One of these traditions is specified by the subtitle of the novel: Frankenstein, or the Modern Prometheus. As Ray- {45} mond Trousson has shown in his magisterial study Le thème de Prométhée, Prometheus was one of the figures most appealing to the poets of European preromanticism, from Shaftesbury and Rousseau to Goethe and Herder. Moreover, during the very years when Mary Shelley was writing Frankenstein, her husband was composing his lyrical drama Prometheus Unbound. Yet after the title page the novel contains not a single reference to the mythological figure. It remains for the reader to deduce in what respects Victor Frankenstein can be said to be a modern Prometheus. The frequent references in the novel to electricity and lightning remind us that Prometheus incurred the wrath of the gods by stealing fire for mankind. A further analogy can be detected in the legend according to which Prometheus created the human race by fashioning men of clay. But that is as far as the analogy can be pursued. For his theft of fire Prometheus was punished by being chained to a mountain in the Caucasus, where each day an eagle appeared to eat away his liver, which renewed itself for the eagle's delectation every day for thirty thousand years. Unlike Frankenstein, however, Prometheus never succumbs to his punishment. He was beloved by the romantics precisely because of his titanic spirit of rebelliousness. Far from being beset by doubts, the romantic Prometheus is, in Shelley's words, "the type of the highest perfection of moral and intellectual nature, impelled by the purest and the truest motives to the best and noblest ends" [preface to Prometheus Unbound]. What distinguishes him from such rebels as Satan and makes him more poetical, Shelley continues in the preface to Prometheus Unbound, is the fact that "in addition to courage, and majesty, and firm and patient opposition to omnipotent force, he is susceptible of being described as exempt from the taints of ambition, envy, revenge, and a desire for personal aggrandisement" [preface]. These words could hardly be applied to Victor Frankenstein, who apart from his obsession with fire is a Prometheus manqué: he creates a man to be sure, but it is a flawed man. Instead of serving society {46} Frankenstein becomes its nemesis, having created a monster that threatens its destruction. Indeed his name itself has become anathema, the very definition of the evil scientist. The ambivalence of Mary Shelley's modern Prometheus is produced, I would argue, through its contamination by a parallel legend from a totally different source: the biblical Adam.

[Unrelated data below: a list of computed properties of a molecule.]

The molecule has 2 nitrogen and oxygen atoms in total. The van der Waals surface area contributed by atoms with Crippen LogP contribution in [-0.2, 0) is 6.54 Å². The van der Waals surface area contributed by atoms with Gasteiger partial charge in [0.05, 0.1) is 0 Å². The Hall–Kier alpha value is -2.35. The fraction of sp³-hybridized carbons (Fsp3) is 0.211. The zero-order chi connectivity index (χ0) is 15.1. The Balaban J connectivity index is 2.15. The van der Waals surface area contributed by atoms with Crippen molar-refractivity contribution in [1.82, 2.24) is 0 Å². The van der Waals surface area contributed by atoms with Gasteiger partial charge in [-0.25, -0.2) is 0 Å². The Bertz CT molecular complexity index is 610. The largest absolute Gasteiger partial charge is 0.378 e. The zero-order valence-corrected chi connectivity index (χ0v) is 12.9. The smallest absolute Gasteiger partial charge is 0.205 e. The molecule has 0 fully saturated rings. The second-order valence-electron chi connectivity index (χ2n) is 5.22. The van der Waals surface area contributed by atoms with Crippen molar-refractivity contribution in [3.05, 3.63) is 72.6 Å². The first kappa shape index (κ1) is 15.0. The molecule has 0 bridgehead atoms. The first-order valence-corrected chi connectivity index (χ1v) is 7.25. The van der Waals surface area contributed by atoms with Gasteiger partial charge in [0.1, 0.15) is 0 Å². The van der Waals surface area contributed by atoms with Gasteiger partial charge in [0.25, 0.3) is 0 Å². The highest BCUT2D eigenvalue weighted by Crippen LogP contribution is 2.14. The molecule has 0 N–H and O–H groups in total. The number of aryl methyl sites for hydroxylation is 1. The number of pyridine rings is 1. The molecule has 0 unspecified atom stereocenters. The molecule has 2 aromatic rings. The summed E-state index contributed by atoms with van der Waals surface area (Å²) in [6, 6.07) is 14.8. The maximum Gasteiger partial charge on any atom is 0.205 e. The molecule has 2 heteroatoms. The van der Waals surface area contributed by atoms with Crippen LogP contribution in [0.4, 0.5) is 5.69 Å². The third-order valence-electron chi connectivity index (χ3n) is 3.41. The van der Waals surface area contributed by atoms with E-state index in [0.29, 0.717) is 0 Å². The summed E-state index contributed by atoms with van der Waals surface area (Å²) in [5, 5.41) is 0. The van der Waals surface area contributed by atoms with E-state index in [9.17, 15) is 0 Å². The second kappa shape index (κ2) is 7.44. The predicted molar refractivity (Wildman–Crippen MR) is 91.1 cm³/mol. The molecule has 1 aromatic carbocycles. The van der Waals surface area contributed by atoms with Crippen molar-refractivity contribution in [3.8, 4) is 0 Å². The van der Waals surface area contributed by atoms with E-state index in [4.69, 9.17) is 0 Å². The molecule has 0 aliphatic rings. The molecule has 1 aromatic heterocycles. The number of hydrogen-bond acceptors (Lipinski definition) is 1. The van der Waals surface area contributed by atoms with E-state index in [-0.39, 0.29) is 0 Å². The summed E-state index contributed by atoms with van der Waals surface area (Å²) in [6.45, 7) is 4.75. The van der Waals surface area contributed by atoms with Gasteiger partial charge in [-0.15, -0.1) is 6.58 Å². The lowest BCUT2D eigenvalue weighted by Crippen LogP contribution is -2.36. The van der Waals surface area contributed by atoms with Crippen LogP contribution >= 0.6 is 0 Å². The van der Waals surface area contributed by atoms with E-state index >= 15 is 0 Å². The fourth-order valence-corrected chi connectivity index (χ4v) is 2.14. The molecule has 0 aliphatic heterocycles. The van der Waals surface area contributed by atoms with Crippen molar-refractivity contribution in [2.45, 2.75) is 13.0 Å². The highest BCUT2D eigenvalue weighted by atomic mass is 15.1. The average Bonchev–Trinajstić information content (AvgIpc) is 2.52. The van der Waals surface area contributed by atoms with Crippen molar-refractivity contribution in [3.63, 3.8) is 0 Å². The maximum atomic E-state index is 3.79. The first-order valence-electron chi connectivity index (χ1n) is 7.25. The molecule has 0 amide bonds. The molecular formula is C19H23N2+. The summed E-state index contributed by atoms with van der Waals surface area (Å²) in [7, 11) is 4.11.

Here the text does help us, for although it lacks specific references to the myth of Prometheus, it is replete with images borrowed from the first few chapters of Genesis. Most frequently, to be sure, it is the monster himself, fresh from his study of Paradise Lost, who sees himself as a new Adam, rambling in the fields of Paradise but soon abandoned by his creator. In this analogy, of course, Frankenstein is equivalent to God the Creator. But in several other passages Frankenstein uses biblical imagery to characterize his own situation. At one point, after the monster has warned him that he will seek him out on his wedding night, Frankenstein thinks of his beloved Elizabeth. "Some softened feelings stole into my heart and dared to whisper paradisical dreams of love and joy; but the apple was already eaten, and the angel's arm bared to drive me from all hope" [3.5.5] -- a clear allusion to the sin of knowledge, which Frankenstein took upon himself by his search for forbidden knowledge.